Identity-based encryption (IBE) was first proposed by Adi Shamir over 25 years ago, developed by Dan Boneh and Matt Franklin in one scheme, and Clifford Cocks in another. If these names don't mean much to you, Adi Shamir is the S in RSA (Rivest and Adleman being the R and A). Dan Boneh founded Ingrian Networks and Voltage Security, as well as advising for many other important crypto companies on the West Coast. Clifford Cocks is a Brit who invented the RSA algorithm before Rivest, Shamir and Adleman at GCHQ in the UK, but wasn't allowed to divulge anything about it because it was owned by the government. In short, they are the biggest names you can get in cryptography.

So, you'd think that IBE was a bloody good idea then. Well, yes, it's a cracking idea... and as an idea, it will remain cracking. As a practical implementation of encryption, it's nothing short of impossible however. Trust me, I've tried. There are 2 products you can do this with currently, Voltage and Trend Micro.

I've been assured that Voltage's approach to database encryption is a good one (by Voltage), and from what I know about IBE, I can imagine that it might work, but they don't push much on email (or didn't when we last spoke - I see they are talking about ING Canada on their website now). Trend Micro of course bought Identum, the email encryption company out of Bristol University. Basically a student project which ended up being bought by a company which thought they were getting a cutting edge, fully developed product.

I spent a long time trying to install this product, and never got it working how I wanted it to. There are just too many mandatory requirements for it to be practical. You may think I'm saying this because I'm more interested in PGP, but actually, this is the reason WHY I'm backing PGP.

Until I came across Trend I had kind of ignored email encryption - email is an inherently insecure method of sending information, why encrypt it? Choose another method if you want to exchange or send information. However, I've always had faith in people's ability to learn new things, and apparently that is misplaced. People in finance and law are too busy or too helpless to use anything other than email apparently. The smartest and richest people in our country are simply too stupid to learn how an FTP server works, so secure mail we must.

That was basically how Trend presented it, and it apparently started to get some traction, so much so that I got to work on a secure email project recently in one of these places. It didn't work, and I've heard of others where it didn't. I never heard of one which did. At this point I took matters into my own hands and found PGP through some friends of mine.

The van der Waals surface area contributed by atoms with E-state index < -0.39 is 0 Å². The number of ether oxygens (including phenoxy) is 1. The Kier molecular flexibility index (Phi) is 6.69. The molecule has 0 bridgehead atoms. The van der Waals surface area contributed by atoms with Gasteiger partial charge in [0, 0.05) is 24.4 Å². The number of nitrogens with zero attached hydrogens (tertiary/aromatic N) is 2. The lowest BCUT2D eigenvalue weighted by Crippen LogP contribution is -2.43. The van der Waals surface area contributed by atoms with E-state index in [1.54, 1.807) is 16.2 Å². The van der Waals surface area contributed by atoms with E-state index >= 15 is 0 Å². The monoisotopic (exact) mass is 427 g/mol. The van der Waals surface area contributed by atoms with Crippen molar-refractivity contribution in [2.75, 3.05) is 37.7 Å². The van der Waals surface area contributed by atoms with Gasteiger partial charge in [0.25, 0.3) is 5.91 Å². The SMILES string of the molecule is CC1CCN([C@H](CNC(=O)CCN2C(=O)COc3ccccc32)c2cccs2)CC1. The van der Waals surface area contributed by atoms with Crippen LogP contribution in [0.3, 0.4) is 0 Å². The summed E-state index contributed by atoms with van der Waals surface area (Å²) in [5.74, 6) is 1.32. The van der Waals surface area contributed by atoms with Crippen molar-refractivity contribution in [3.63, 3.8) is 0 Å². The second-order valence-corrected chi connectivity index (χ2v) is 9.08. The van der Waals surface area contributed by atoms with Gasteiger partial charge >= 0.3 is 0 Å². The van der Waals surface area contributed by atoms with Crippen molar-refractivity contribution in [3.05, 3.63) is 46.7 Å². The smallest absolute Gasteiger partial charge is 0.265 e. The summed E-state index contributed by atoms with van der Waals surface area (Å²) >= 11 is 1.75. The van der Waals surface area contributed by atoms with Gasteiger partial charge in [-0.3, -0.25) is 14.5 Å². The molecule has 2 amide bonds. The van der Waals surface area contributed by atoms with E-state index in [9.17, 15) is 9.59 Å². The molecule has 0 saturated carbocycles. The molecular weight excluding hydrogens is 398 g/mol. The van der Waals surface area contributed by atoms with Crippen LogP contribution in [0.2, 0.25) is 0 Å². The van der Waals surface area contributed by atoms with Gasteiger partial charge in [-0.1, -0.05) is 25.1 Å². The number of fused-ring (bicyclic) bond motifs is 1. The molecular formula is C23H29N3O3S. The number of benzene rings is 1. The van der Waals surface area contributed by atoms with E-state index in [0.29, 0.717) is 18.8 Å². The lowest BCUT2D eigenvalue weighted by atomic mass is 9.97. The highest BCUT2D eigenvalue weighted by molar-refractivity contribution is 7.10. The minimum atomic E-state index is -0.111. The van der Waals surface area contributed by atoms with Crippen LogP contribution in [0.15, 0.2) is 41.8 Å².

Why isn't PGP bigger? Why isn't it everywhere already? Well, simply because they haven't pushed it onto everyone, but let people pick it up as they need it. I'd love to show it to everyone in the financial industry in the UK and let them see just how good it is for encrypting mail. Many of them have it already, for Whole Disk or File Encryption, some already have a Universal Server holding their keys, and a policy server holding policies. Adding mail encryption is barely any work, or cost, in these environments.

Friday, 3 July 2009

Cheap as chips, safe as... chips.

I'm constantly amazed at how little strategy there is in most organisations. It doesn't matter how big or how small, I have rarely come across an organisation that has a fully joined up security strategy, which makes sense.

If you think you are one of these people, please set me straight, invite me in. I might stay.

I have been speaking to some people recently who have a large say in standards throughout financial services. I'm not going to name them as it would be embarrassing for them. They have created products in the past which are poor to say the least. Now they are backing an even poorer choice. I wonder how much of this is based on a friendship between directors, or a financial reward already spent.

Sadly there is still far too much of this going on in security. When will people learn that the cheapest solution WILL LET YOU DOWN. There are project processes like Prince, RUP, etc. for a reason. You NEED to know requirements before you install a product. Just because you get the licenses for a pound, doesn't mean it's the best solution to your problem.

I'm shaking my head whilst I write this, because that looks even more ridiculous when I write it down, and yet that's exactly what Safeboot did to the NHS. The NHS was using PGP for Whole Disk, now they are using Safeboot because it was £1 a license. Of course the support budget next year will make up for the massive losses they made, when they jack the prices back up again + the extra for license costs.

The sad thing - the NHS now needs secure email, which would have cost them just another £10 per seat with PGP, and they're stuck having to go back through the whole process again, back to tender, and will come out with another product, probably one which is the cheapest, and it won't do exactly what they want.

OK, I know it's easy to point out mistakes after the event, but is there really any excuse for this sort of behaviour from so-called security companies? Is this really the way to encourage "strategy"? Wake up people... the government of this country is already a laughing stock, don't feed them ammunition.